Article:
The unauthorized treatment of classified information by insiders, including employees of contractors working for federal agencies such as Edward Snowden, Harold Martin, and, more recently, Reality Winner, is a continuing concern of both the federal government and contractors in its supply chain.

The National Industrial Security Program Operating Manual (NISPOM) “Change 2” requires contractors holding a facility security clearance to establish and maintain a program to detect, deter, and mitigate insider threats. Industrial Security Letter (ISL) 2016-02 (Revised June 29, 2017) requires those contractors to provide insider threat training for all cleared employees. (Steptoe previously prepared an advisory on NISPOM Change 2 titled New “Insider Threat” Programs Required for Cleared Contractors and an advisory on required insider threat training titled Cleared Contractors Should Note Insider Threat Training Deadline.)

Two recent developments will further impact contractors’ insider threat programs. First, the most recent Security Executive Agent Directive (SEAD) from the Office of the Director of National Intelligence, Reporting Requirements for Personnel With Access to Classified Information or Who Hold a Sensitive Position (SEAD 3) became effective June 12, 2017. SEAD 3 requires contractors and executive branch employees holding sensitive positions or who have access to any type of classified information to report a variety of life events, including all non-work related foreign travel and substantive foreign contacts to their local security office. Second, the Department of Homeland Security Insider Threat and Mitigation Act of 2017, if enacted, would require the Department to establish a program for identifying and mitigating “insider threats” to the Department's critical assets.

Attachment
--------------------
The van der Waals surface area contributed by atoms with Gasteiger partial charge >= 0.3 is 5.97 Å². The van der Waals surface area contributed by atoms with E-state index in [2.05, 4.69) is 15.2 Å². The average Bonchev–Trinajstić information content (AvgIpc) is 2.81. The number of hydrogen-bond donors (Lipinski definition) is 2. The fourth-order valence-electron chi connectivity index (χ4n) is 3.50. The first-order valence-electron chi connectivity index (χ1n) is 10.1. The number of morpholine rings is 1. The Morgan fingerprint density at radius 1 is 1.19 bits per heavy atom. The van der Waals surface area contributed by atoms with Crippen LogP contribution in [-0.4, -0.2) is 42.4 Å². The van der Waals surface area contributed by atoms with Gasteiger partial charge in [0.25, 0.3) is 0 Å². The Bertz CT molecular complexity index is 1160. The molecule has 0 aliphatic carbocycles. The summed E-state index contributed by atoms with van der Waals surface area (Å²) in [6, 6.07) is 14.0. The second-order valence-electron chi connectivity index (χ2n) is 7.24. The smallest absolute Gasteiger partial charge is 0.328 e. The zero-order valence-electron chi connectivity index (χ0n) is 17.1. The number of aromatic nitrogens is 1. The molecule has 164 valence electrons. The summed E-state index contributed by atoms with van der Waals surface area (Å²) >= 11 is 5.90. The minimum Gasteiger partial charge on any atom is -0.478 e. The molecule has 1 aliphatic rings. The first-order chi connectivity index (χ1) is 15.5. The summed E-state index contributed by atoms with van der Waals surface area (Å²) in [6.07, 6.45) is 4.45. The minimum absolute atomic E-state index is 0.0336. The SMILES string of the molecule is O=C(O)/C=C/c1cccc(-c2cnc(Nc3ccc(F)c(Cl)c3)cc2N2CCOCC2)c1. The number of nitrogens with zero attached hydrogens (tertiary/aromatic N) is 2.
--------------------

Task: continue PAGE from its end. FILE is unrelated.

Security Executive Agent Directive 3

NISPOM Change 2 contains general guidance for contractors to establish an insider threat program, but does not provide specific guidance on the types of insider threats covered individuals should report. SEAD 3 went into effect on June 12, 2017 and focuses on reporting events that may impact continued access to information by covered individuals (i.e., those who have access to classified information or hold sensitive positions, including contractor employees), and clarifies insider threat related reporting guidance in ISL 2016-02 issued in conjunction with NISPOM Change 2. The SEAD 3 reporting requirements were approved last year as part of the insider threat program initiated by former President Barrack Obama after reports on the loss and misuse of classified information. Furthermore, the SEAD 3 requirements attempt to achieve more consistency in the existing reporting requirements in order to identify and address potential insider threats.